Anita Holbrow, Director REC, IRP
The Mobot, Slowbot, or Robot
Ok generation Mobot, which one are you?
We’ve all worked with the winners and we’ve all worked with the plodders, and some of us know accurate, deliberate people… but could you tell at school which one you were or they were?
Of course you could! And that innate instinct is the reason why you are great at recruitment. The ability to tell what a person is like, make the right fit whether they are a Mo a Slo, or a Ro, and make sure that the values of all-comers are identified and highlighted.
I’ve got this thing that keeps going on in my head about the point when we all started knowing what we were, and that moment, that critical moment, when the all-important careers advice was provided at school about what we should study and what we should be when we grow up. Why is it that I have never really heard a story of this experience working out? Or perhaps I’m talking to the wrong people.
Growing up we all had different ideas about what we wanted to become once we finished school. I really can remember sitting under the stairs at school, me and the ‘careers advisor’ explaining to me what my options were after I’d just said that I either wanted to be an Archaeologist or a fashion designer. Now I’m not saying either was right,after all I was 12, but a bit of savvy info on growing sectors, skills gaps of the future, core skills and psychological analysis of my character (dare I say it) would have been helpful. Even if all it did was help me find out more about myself, or speed up my now 40 year enquiry into the mysteries of me (which for reference, does not conclude for another 40 years). This experience, I suppose, is a standard part of being British. Shocking career advice and painful politeness in queues.. I tell you what, here is the test of all tests to see if things have changed. If you laugh at this vintage clip then things are still the same- otherwise it wouldn’t be funny.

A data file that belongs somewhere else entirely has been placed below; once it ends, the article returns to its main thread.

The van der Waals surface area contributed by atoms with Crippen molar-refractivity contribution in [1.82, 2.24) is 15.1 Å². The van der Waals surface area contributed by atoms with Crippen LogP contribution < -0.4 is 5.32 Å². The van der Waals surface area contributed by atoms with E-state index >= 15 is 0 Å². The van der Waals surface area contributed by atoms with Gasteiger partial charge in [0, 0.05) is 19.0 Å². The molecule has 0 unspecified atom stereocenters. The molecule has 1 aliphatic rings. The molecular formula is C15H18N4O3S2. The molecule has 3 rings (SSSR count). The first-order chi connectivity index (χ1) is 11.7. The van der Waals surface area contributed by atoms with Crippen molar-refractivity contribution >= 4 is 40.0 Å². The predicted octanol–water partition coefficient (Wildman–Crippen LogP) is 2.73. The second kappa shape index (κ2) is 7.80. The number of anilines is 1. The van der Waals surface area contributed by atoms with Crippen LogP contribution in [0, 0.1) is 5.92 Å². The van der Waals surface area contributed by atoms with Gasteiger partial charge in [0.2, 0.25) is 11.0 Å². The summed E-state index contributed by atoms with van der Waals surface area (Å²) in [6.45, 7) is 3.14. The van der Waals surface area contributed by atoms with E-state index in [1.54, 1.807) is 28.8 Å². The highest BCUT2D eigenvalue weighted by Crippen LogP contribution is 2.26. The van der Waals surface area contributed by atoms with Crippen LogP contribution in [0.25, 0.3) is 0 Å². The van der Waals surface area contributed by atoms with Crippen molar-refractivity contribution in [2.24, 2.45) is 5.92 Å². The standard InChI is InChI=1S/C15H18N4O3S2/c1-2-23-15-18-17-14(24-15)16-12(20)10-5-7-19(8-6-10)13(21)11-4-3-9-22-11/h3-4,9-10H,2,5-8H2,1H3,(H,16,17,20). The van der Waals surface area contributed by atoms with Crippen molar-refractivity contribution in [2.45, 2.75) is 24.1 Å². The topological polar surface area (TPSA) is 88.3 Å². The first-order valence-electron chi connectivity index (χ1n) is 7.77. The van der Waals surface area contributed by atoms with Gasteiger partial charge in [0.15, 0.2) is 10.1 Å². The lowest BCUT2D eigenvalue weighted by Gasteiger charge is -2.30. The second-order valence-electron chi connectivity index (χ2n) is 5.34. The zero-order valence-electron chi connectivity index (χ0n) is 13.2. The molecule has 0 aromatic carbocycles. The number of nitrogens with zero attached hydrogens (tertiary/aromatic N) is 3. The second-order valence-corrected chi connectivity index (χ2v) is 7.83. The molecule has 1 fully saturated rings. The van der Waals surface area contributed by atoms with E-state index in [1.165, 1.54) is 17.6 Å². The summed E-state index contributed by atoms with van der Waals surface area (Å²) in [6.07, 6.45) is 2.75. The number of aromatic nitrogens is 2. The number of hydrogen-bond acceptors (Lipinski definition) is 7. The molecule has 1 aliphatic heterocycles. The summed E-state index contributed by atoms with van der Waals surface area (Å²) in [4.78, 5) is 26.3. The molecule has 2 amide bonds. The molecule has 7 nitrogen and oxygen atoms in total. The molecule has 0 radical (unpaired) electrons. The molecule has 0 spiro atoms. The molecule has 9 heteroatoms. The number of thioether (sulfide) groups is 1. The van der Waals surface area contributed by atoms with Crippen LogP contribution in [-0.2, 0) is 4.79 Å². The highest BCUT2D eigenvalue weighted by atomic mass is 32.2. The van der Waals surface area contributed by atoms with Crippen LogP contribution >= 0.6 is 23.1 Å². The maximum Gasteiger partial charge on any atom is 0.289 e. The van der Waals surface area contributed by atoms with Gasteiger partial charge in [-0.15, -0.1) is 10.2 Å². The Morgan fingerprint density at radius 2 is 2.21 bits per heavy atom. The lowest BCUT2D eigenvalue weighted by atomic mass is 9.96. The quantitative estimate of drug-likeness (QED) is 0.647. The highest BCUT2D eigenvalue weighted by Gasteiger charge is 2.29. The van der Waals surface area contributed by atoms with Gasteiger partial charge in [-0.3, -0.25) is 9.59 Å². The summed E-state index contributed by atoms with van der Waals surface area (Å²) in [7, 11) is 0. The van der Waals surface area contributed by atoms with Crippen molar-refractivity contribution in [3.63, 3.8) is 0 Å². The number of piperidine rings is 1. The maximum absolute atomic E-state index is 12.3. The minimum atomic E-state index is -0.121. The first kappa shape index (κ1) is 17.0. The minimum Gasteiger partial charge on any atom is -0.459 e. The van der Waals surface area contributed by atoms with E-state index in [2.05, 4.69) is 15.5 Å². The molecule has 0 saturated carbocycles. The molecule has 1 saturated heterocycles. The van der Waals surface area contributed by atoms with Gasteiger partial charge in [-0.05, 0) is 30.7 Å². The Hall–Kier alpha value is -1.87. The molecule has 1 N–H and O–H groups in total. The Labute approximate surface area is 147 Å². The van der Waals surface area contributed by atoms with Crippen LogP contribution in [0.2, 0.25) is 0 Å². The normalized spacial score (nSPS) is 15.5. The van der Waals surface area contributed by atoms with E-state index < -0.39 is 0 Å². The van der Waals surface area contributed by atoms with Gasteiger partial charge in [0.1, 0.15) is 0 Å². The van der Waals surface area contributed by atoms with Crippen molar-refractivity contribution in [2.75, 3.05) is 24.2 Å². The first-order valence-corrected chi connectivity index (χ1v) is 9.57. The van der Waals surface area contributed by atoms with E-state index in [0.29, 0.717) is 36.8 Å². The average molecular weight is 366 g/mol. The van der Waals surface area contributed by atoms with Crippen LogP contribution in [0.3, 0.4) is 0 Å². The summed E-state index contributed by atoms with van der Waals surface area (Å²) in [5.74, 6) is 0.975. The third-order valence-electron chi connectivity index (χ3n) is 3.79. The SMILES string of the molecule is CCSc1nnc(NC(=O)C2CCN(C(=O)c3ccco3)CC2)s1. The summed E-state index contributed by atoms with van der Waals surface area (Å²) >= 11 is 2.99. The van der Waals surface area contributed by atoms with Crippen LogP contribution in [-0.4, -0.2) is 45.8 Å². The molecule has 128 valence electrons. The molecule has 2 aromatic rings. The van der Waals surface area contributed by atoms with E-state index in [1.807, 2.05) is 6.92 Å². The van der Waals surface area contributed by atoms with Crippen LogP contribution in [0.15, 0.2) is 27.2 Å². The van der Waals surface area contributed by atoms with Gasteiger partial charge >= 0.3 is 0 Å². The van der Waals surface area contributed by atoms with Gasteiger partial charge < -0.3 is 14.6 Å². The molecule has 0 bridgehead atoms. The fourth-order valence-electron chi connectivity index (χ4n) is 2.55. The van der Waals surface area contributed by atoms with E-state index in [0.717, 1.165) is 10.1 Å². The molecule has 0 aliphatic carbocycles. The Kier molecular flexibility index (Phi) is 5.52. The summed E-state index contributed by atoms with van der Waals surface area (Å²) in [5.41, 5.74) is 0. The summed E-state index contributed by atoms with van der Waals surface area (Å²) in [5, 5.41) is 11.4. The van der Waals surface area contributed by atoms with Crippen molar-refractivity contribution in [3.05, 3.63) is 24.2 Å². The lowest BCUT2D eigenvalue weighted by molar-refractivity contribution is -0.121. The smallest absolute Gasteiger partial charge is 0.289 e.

And, to illustrate this for just a moment more, had fashion designer Henry Holland listened to the advice he was given he would have become a fish monger Or Baroness Patricia Scotland QC who was told that the best she could hope to become was a supervisor at Sainsbury’s. Luckily enough, everything always seems to work out and in some cases the individuals concerned even land up in recruitment as appears in this interview with a young lad who was told he ‘talks to much and doesn’t have many skills’….
And just in case you wondered on how we are doing in the ‘am I seen as a professional’ stakes, thanks to the 80 year heritage of recruitment in the UK, and the same heritage of the REC and IRP our research last year of the general public, when asked the simple question ‘Who are seen to be more professional?’ recruiters ranked the 3rd highest on the list above politicians, journalists and estate agents. So we have a lot to be proud of.
So, enough of how brilliant recruitment is. we know this already, and I am sure you talk it up all of the time, just like me! My concern is your thoughts on my two, fabulous questions…
1) What did your under-the-stairs experience of school careers advice tell you, and
2) Do you think there is a role for recruiters in this? Not just getting people into recruitment, but giving the real sort of help in enabling 12 year olds to really connect with the real opportunities for work, whether they are Mobots, Slowbots, or possibly Robots (and of course I affectionately am referring to my sister who is an accountant 🙂 )
Let me know… You might just start the germ of a mini revolution.
Director REC, IRP